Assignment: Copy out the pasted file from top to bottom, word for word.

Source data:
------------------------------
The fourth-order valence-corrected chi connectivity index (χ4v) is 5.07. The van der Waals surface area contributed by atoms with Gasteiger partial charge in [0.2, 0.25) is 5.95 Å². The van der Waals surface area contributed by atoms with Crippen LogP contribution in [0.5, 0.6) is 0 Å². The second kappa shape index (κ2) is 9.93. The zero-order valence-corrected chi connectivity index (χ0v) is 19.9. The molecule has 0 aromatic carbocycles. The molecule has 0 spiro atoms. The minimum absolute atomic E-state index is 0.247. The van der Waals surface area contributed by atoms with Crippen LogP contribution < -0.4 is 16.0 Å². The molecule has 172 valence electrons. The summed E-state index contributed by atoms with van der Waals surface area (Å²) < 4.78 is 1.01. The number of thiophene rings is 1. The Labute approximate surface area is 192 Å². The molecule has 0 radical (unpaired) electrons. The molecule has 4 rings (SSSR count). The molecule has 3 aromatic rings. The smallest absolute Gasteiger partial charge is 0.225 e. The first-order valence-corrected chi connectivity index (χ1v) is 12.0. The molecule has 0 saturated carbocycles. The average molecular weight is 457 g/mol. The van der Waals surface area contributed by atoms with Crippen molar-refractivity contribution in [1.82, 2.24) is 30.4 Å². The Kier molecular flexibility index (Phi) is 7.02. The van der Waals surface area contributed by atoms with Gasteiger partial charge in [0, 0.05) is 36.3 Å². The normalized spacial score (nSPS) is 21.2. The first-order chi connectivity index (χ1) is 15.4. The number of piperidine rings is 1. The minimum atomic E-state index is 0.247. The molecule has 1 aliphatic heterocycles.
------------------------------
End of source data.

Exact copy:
The fourth-order valence-corrected chi connectivity index (χ4v) is 5.07. The van der Waals surface area contributed by atoms with Gasteiger partial charge in [0.2, 0.25) is 5.95 Å². The van der Waals surface area contributed by atoms with Crippen LogP contribution in [0.5, 0.6) is 0 Å². The second kappa shape index (κ2) is 9.93. The zero-order valence-corrected chi connectivity index (χ0v) is 19.9. The molecule has 0 aromatic carbocycles. The molecule has 0 spiro atoms. The minimum absolute atomic E-state index is 0.247. The van der Waals surface area contributed by atoms with Crippen LogP contribution < -0.4 is 16.0 Å². The molecule has 172 valence electrons. The summed E-state index contributed by atoms with van der Waals surface area (Å²) < 4.78 is 1.01. The number of thiophene rings is 1. The Labute approximate surface area is 192 Å². The molecule has 0 radical (unpaired) electrons. The molecule has 4 rings (SSSR count). The molecule has 3 aromatic rings. The smallest absolute Gasteiger partial charge is 0.225 e. The first-order valence-corrected chi connectivity index (χ1v) is 12.0. The molecule has 0 saturated carbocycles. The average molecular weight is 457 g/mol. The van der Waals surface area contributed by atoms with Crippen molar-refractivity contribution in [1.82, 2.24) is 30.4 Å². The Kier molecular flexibility index (Phi) is 7.02. The van der Waals surface area contributed by atoms with Gasteiger partial charge in [0, 0.05) is 36.3 Å². The normalized spacial score (nSPS) is 21.2. The first-order chi connectivity index (χ1) is 15.4. The number of piperidine rings is 1. The minimum atomic E-state index is 0.247. The molecule has 1 aliphatic heterocycles.